“My dad is from Durham, my mom is from Greensboro; both of my parents went to UNC. All my life I have been going to Chapel Hill, so it’s a dream come true to have a job there. It is certainly something I care about – examining criminal justice policy in North Carolina. To grow into an expert in that area and serve as an advisor on North Carolina criminal law, I can see myself doing that forever.”
Markham’s teaching and writing will focus on criminal procedure, sentencing, and corrections, and will be directed primarily toward state employees, including judges, magistrates, sheriffs, public defenders, and prosecutors. He will be responsible for staying apprised of new policy developments and summarizing case law from North Carolina and around the country.
Having completed an externship in the Orange County Public Defender's Office as a 3L, Markham says he is certain his work will be informed by the experience. “During the externship, I tried to pay attention to the public defenders and talk to them about how I might be able to help them through my work at UNC. They are so busy going from client to client; they don’t always have the time to do in-depth case law research”
The externship also gave him a fresh perspective on criminal justice policy. “On all sides of criminal law – the defendants, the victims, and law enforcement– incentives seem to get misaligned, and politics have an affect on policy that often doesn’t match up with the real goals of the system. Sentencing in particular is an area that is subject to criticism. I hope my work might help policymakers to develop a more sensible, non-sound-bite driven criminal justice system.”
Markham also credits both his experience as an intelligence officer in the Air Force and as editor of Duke Law Journal with preparing him for his new role. Having joined the Air Force after graduating from Harvard College in 1999, Markham says he enjoyed briefing senior officers and pilots who were deploying to different parts of the world. But, it was his experience with the Duke Law Journal that really opened the door to academia and UNC’s School of Government, he said.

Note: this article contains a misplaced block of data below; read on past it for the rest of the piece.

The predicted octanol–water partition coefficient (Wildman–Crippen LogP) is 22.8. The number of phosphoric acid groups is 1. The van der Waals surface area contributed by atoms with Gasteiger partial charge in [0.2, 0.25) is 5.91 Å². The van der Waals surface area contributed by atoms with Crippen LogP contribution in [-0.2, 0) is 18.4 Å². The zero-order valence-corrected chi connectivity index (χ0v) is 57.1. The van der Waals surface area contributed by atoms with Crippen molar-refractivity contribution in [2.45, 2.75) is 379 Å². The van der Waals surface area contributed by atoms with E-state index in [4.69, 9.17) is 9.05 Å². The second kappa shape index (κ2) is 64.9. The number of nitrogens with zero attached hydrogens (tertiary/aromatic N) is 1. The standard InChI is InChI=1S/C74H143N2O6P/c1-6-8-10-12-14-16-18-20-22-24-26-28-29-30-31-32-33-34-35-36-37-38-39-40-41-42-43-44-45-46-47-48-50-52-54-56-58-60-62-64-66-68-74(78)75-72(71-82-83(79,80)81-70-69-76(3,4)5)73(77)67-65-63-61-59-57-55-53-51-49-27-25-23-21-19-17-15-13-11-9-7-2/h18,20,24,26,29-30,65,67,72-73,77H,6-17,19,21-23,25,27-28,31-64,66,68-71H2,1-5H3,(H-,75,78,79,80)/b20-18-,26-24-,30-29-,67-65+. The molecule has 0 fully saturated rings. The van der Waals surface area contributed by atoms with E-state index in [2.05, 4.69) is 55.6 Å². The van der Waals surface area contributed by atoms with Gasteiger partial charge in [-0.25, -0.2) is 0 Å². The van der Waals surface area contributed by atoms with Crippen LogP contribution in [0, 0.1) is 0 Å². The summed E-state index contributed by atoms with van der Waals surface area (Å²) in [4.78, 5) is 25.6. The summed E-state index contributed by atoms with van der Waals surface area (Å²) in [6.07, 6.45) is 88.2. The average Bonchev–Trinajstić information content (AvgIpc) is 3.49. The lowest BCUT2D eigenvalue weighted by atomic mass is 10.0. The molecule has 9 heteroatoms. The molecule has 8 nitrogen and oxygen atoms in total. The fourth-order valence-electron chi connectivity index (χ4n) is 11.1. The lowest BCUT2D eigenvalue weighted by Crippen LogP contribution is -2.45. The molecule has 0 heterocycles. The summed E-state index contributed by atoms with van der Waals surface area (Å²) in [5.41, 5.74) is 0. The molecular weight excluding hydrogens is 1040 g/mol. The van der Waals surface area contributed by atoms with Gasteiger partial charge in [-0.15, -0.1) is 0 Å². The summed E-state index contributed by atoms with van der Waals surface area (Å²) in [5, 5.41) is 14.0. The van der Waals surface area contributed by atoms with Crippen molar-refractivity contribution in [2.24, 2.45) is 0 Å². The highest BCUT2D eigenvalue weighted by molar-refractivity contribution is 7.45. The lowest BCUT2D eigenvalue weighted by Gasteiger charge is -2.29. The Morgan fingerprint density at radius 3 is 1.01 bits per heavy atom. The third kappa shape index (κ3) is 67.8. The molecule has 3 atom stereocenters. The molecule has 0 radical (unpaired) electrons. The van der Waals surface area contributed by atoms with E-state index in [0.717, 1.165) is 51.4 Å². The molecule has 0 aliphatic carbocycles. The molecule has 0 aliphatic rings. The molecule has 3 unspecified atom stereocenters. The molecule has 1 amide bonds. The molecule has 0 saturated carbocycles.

“I will definitely look back at my time with the Journal as one of my most significant experiences in Law School. I was a captain when I left the military, but working with your peers is a very different leadership challenge. Everyone is so busy—I always just tried to work as hard as possible to keep everybody together and focused on our goals. I’m so grateful to everyone for all the time they put into it.”
About to become a professor himself, Markham says he has benefited enormously from the openness of the Duke Law faculty, especially that of Douglas B. Maggs Professor of Law Catherine Fisk. “At Harvard, I didn’t really have the chance to interact with the faculty; it was very different here. Professor Fisk was very much an advisor in a way that I had never had an advisor in college. My wife and I have two young children now, so she offered advice on everything from juggling family and career to how to prepare for exams – she was so accessible.”
As for the future, Markham says he aspires to eventually become a full professor at UNC. “What I have seen working with the public defender’s office is that the people working in the field know the School of Government professors by name and view them as a resource. If some day my writing or my work is identified as having clarified or improved the law in North Carolina, what could be better than that?”